Oblivion was released in March of 2006 for the Windows and Xbox 360 platforms and allows the player to travel anywhere in the game world at any time, including allowing the player to ignore or postpone the main storyline indefinitely. Oblivion contains many features not seen in previous Elder Scrolls games. Some of these include a combat interface utilizing the Havok physics engine, a character face modeling system based on the FaceGen software, cutting edge graphics (using True HDR) with realistic procedurally generated forests created with SpeedTree Technology, an improved magic system and a more interactive stealth system. In short, this game in demanding.

Testing for this game would be handled a bit differently. Having no in-game benchmark I set out to create a reproduceable method for testing performance. I would start outside the town of Cheydinhal on horse back and taking the same route each time I would travel to the Imperial City. The trip would take a full six mintues and encompass long view distances, water, forest, Oblivion gates and NPC’s. Being such a long trip any changes from one run to the next (e.g. a wandering NPC) would have an effect equal to less than 1% on frame rate. This method would give me great insight into the real world performance of each card tested.

In an awesome display of pixel power we see the 8600 GTS come roaring back with vengeance. For the first time we see it beating the 7900 GT not only in its overclocked state but also with its stock settings. Impressive and I will explain why this is.


Once we go high quality we see the power that Oblivion demands from video cards. At 1920×1080 it turns into a slide show for both cards and benchmarking at this resolution was both difficult and humorous as it was utterly unplayable. While the lower resolutions appear playable it was only at 1024×768 that the game “felt” smooth.

This was the first and only game tested where the 8600 GTS held its ground against the 7900 GT. This shows how the new architecture of the 8 series comes into play. With the fixed pixel and vertex shaders of the 7 series, whenever a scene contains more of one shader, the other shaders lie around waiting for something to do; very inefficient. With the 8 series all of the stream processors (general purpose shaders) are put to work and it makes up for the lower memory bandwidth in this case.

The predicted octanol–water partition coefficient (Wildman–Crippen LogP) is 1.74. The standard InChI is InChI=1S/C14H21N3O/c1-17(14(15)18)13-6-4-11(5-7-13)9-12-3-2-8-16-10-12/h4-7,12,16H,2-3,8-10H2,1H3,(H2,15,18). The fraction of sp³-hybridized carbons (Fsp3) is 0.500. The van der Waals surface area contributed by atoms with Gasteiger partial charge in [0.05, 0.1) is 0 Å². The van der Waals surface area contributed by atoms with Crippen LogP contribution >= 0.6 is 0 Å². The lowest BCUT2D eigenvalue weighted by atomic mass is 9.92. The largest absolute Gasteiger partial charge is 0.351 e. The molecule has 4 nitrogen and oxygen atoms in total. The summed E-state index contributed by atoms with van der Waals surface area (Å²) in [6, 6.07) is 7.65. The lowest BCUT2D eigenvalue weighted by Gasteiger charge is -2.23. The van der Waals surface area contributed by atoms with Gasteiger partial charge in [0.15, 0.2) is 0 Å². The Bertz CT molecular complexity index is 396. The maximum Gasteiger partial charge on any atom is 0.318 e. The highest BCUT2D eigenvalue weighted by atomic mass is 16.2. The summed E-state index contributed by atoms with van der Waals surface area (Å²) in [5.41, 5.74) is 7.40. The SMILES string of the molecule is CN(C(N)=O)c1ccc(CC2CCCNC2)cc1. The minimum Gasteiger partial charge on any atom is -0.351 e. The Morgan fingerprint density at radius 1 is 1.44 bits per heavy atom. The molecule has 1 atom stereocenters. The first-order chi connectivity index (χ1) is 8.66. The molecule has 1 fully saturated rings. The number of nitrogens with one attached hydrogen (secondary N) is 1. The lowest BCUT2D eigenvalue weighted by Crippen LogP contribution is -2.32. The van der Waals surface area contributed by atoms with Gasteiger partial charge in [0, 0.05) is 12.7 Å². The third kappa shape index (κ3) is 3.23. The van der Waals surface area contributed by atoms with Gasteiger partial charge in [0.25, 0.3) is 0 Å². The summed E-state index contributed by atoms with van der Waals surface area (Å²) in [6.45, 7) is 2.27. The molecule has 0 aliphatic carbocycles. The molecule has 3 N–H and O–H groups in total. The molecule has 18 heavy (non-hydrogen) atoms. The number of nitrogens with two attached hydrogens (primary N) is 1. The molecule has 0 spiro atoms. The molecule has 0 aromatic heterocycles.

Power Consumption

Power consumption was tested for the entire system. Idle measurements were taken after booting into Windows with no open applications after fifteen minutes of inactivity. Load results were measured while looping through 3DMark2006.

Right away we can see why when we overclock the card our temperatures only increased by one degree celsius. The overclock only consumed three additional watts at idle and five at load. Compared to the pre-overclocked 7900 GT it uses less power though not by much.



Sometimes I get a new piece of hardware and it’s easy to write up an insightful and most importantly, helpful, conclusion. Things are not as simple with this card. Let me break this down into two distinct sections; the card and the company.

8600 GTS

First off, the performance of the card makes it difficult to justify the $200 price tag and there is little Albatron can do about this. With cards offering better performance for the same price the only feather in the cap of the 8600 GTS is its support of DirectX 10. With no games currently offering DirectX 10 and the first titles not expected to make it mandatory that feather becomes pretty small. Thankfully in the last few days prices have become more reasonable and I have been able to find them online for $175 after rebate. It becomes easier to recommend the card at this price.

Secondly, the level of performance this card offers is on par with the previous generation’s mid-range offering. This means for those of you with 7600 GT’s or x1950 Pro’s upgrading to this card would not increase your gaming performance. Unless you absolutely needed DirectX 10 support there is nothing here to offer gamers.


As a board partner it was a pleasure to deal with Albatron. Early on in the evaluation I had the card die on me and in great customer service fashion they were quick to send a replacement. The original out of date drivers include in the bundle had been updated with the proper driver, albeit a bit out of date. Throughout my time with the card I had sent numerous e-mails to Albatron regarding different aspects of the card and every time I was given a quick response by the staff and this is something I really like to see.

Albatron does a good job of keeping costs down and providing first-class customer service. Two things that generally do not go hand in hand.



Where does this card fit for you, the consumer? If you are currently using an older 6 series Nvidia card or a pre-X1000 series card AND you can find this online for under $200 I would say this is a worthy upgrade. While this card won’t give you blazing high frame rates at 1920×1080 it is a solid performer for many 19″ LCD’s that offer a more mainstream 1280×1024 resolution. It is important to keep in mind that this card is for mainstream users and not compare its performance to the 8800 cards since that is a different class of card. Once DirectX 10 titles start to appear we will be better able to compare what this card has to offer gamers.



+ Quiet performance
+ Single slot
+ HDCP capable
+ DirectX 10 support


Performance doesn’t justify the price
Runs hot with stock cooler/thermal paste
As of writing unavailable online

Final Score: 7.5 out of 10 (Good). This card has a lot of potential to offer gamers out there once the price comes down a bit.

I’d like to extend my sincere appreciation to Candince Yu and Sam Nada along with the rest of the staff at Albatron Technologies for allowing me the opportunity to review this product. Through support of companies like these we at are able to provide the community with quality reviews.